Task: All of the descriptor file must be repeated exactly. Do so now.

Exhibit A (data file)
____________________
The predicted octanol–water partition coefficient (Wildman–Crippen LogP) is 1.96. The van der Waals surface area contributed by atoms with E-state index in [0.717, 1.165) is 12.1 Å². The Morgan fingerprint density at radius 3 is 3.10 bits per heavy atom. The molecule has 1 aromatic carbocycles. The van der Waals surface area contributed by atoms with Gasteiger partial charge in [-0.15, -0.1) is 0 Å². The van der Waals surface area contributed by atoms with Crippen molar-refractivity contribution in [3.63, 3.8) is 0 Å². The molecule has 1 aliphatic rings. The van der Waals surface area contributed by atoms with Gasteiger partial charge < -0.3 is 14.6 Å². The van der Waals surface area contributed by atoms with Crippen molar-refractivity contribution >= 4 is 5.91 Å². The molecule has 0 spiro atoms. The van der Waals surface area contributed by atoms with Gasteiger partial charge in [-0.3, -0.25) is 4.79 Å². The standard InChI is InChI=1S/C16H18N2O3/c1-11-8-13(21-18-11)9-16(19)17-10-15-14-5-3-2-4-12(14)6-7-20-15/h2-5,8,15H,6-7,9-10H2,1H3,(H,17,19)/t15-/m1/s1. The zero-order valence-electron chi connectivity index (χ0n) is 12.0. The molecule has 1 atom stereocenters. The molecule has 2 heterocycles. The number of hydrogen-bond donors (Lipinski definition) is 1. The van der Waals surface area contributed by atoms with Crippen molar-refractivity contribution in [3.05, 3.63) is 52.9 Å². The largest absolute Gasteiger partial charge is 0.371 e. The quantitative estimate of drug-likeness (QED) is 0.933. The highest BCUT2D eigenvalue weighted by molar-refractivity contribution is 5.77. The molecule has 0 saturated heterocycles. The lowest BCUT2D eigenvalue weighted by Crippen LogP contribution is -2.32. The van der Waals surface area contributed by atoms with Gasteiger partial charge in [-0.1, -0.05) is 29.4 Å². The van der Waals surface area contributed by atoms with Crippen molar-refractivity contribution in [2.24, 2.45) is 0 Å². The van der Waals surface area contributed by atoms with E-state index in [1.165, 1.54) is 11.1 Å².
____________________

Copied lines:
The predicted octanol–water partition coefficient (Wildman–Crippen LogP) is 1.96. The van der Waals surface area contributed by atoms with E-state index in [0.717, 1.165) is 12.1 Å². The Morgan fingerprint density at radius 3 is 3.10 bits per heavy atom. The molecule has 1 aromatic carbocycles. The van der Waals surface area contributed by atoms with Gasteiger partial charge in [-0.15, -0.1) is 0 Å². The van der Waals surface area contributed by atoms with Crippen molar-refractivity contribution in [3.63, 3.8) is 0 Å². The molecule has 1 aliphatic rings. The van der Waals surface area contributed by atoms with Gasteiger partial charge < -0.3 is 14.6 Å². The van der Waals surface area contributed by atoms with Crippen molar-refractivity contribution >= 4 is 5.91 Å². The molecule has 0 spiro atoms. The van der Waals surface area contributed by atoms with Gasteiger partial charge in [-0.3, -0.25) is 4.79 Å². The standard InChI is InChI=1S/C16H18N2O3/c1-11-8-13(21-18-11)9-16(19)17-10-15-14-5-3-2-4-12(14)6-7-20-15/h2-5,8,15H,6-7,9-10H2,1H3,(H,17,19)/t15-/m1/s1. The zero-order valence-electron chi connectivity index (χ0n) is 12.0. The molecule has 1 atom stereocenters. The molecule has 2 heterocycles. The number of hydrogen-bond donors (Lipinski definition) is 1. The van der Waals surface area contributed by atoms with Crippen molar-refractivity contribution in [3.05, 3.63) is 52.9 Å². The largest absolute Gasteiger partial charge is 0.371 e. The quantitative estimate of drug-likeness (QED) is 0.933. The highest BCUT2D eigenvalue weighted by molar-refractivity contribution is 5.77. The molecule has 0 saturated heterocycles. The lowest BCUT2D eigenvalue weighted by Crippen LogP contribution is -2.32. The van der Waals surface area contributed by atoms with Gasteiger partial charge in [-0.1, -0.05) is 29.4 Å². The van der Waals surface area contributed by atoms with Crippen molar-refractivity contribution in [2.24, 2.45) is 0 Å². The van der Waals surface area contributed by atoms with E-state index in [1.165, 1.54) is 11.1 Å².